This article was written by Jason Lee Miller for WebProNews
Google’s standard rule of not telling anybody anything until its
too late has caused worldwide speculation as to what on Earth they
plan to do with all that new money. A recent New York
invitation-only meeting with Eric Schmidt and Sergey Brin did
little to change that silent trend.
In fact, the information coming out of that meeting isn’t exactly
flowing, leading some to speculation that Schmidt and Brin
exercised some version of the Jedi mind trick.
“There was a lot of talk about China,” cloudily recalls Howard
Ward, a fund manager at Gabelli Funds LLC who attended the meeting
among 300 other analysts and investors.
But apparently that talk of China wasn’t exactly explicit enough to
yield any concrete answers.
“They’re pretty opaque. They don’t give a lot of information,”
said (Benjamin Segal of Winchester Capital Group?**).
But it does appear to most that a portion of the proceeds from the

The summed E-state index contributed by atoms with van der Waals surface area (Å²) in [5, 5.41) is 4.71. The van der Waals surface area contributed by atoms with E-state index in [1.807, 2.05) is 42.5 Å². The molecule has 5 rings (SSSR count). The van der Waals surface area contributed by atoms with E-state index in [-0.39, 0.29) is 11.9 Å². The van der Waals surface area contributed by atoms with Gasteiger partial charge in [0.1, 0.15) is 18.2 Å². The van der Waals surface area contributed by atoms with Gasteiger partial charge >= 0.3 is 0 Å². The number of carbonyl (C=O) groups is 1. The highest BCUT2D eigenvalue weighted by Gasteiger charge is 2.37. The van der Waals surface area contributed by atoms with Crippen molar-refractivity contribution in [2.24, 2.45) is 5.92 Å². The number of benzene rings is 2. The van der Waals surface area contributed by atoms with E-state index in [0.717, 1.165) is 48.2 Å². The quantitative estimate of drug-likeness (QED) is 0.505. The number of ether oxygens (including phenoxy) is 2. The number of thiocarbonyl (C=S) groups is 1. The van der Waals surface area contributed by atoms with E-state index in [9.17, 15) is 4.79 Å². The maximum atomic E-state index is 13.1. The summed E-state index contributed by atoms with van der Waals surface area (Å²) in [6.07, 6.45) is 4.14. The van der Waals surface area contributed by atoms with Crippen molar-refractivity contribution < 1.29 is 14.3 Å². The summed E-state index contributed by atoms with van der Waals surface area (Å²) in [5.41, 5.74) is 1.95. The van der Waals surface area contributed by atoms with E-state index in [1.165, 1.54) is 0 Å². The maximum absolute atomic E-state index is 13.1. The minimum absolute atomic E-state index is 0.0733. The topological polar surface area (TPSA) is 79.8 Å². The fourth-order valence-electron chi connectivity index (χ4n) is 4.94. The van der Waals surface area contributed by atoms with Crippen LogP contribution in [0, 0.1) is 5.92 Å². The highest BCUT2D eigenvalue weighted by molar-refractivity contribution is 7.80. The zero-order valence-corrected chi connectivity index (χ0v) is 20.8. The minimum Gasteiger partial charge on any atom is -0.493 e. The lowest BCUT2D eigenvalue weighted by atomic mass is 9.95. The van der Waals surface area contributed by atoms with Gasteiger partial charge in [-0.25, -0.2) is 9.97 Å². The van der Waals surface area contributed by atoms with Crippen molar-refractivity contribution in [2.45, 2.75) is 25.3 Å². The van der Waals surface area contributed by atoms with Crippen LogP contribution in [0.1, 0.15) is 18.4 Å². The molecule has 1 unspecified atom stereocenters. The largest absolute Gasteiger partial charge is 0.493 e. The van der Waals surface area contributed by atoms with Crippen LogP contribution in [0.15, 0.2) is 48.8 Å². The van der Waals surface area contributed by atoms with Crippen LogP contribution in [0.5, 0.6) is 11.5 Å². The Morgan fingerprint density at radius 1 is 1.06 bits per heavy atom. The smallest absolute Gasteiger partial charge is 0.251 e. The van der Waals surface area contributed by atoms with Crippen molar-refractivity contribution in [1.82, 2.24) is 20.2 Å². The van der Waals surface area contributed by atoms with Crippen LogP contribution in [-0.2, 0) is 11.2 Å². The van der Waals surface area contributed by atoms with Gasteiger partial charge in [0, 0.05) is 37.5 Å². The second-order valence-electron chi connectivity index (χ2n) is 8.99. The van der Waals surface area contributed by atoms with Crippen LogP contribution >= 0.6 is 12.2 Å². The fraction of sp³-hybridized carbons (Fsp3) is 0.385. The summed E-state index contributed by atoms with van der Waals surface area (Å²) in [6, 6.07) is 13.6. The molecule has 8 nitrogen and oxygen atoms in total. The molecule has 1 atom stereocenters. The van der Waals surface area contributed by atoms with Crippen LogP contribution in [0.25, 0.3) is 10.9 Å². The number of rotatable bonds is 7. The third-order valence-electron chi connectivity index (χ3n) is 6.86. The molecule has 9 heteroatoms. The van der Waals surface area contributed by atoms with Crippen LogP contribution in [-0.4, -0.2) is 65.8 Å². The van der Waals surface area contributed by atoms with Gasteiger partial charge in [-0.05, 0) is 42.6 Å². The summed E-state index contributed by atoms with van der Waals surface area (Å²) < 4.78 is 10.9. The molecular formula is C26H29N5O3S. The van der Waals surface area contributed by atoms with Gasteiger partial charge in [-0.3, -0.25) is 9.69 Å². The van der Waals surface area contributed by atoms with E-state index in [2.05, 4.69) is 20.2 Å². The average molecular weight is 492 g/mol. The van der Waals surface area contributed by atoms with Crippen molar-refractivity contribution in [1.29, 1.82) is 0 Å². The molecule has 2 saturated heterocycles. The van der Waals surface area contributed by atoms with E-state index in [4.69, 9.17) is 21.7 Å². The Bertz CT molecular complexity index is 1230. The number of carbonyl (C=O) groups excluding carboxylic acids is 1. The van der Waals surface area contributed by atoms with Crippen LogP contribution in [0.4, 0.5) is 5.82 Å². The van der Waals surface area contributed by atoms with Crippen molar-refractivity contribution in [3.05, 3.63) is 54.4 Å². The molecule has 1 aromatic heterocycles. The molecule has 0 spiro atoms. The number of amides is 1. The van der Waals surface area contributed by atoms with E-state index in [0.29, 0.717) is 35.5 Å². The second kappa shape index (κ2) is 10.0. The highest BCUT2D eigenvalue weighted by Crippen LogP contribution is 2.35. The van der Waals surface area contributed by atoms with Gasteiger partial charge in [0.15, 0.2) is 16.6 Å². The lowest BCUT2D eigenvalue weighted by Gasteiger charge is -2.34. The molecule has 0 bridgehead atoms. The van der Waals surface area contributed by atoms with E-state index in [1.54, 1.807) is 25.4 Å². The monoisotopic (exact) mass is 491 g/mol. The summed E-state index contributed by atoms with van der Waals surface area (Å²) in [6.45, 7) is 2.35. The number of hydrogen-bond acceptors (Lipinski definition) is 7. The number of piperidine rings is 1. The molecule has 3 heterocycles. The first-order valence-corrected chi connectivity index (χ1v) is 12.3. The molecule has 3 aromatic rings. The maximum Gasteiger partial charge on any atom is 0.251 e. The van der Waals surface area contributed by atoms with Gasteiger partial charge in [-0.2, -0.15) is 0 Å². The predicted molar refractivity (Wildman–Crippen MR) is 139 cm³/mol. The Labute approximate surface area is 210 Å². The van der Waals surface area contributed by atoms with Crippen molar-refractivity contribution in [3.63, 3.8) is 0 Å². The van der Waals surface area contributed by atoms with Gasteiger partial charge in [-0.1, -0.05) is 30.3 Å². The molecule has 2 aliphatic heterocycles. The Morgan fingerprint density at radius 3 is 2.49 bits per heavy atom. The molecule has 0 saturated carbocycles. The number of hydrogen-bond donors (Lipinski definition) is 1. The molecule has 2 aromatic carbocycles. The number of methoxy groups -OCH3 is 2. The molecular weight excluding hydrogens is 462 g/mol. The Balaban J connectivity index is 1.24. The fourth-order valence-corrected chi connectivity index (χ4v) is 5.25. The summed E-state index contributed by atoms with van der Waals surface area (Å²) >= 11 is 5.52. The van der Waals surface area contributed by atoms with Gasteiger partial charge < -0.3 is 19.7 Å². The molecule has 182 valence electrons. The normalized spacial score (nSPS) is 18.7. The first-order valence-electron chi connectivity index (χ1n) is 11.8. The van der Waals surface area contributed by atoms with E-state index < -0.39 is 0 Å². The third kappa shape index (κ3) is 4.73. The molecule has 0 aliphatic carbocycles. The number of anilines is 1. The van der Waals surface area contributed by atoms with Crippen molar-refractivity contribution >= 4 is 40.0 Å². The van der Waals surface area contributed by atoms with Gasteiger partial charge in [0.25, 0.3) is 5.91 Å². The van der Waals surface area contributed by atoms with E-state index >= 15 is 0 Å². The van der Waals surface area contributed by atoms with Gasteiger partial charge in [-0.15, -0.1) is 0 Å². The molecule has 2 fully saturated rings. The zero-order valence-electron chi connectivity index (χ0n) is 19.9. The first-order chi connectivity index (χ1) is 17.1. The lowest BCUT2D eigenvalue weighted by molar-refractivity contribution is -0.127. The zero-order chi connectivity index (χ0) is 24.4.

sale of over $4 billion in stock will be spent establishing a
stronger presence in the potential money well that is China.
David Schiller, a portfolio manager at JP Morgan Chase & Co., who
also attended the meeting but appears to have little to say,
reveals his guess for Google’s next move.
“Best-case scenario is they want to buy a bunch of search companies
or online gaming companies in China,” he said.
Equally as speculative about Google’s next move in China, is
Google’s next move in the United States, which involves lofty
notions of a free nation-wide ad-supported wireless network. One
wonders sometimes if Google’s imagination is as good as those who
talk about them.
Google opened up a second offering of over 14 million Google shares
at $295 a share earlier this week-a price TheStreet.com’s Jim
Cramer thinks is a steal as he expects stock prices to reach
“I believe Google can be bought here. There is a scarcity of
companies with high, organic growth in this market, and that is
why I expect Google to go up. Google is one of the few companies
out there with accelerating revenue growth, and at about 40 times
expected 2006 earnings, it is fairly priced given its strong
30%-plus growth rate,” said Cramer.
**Much of the information contained in this article comes from this
article out of BusinessTimes.Asia, out of Singapore,indirectly
perhaps from Bloomberg, which was vague, cryptic, and quotes only
“Winchester’s Mr. Segal.”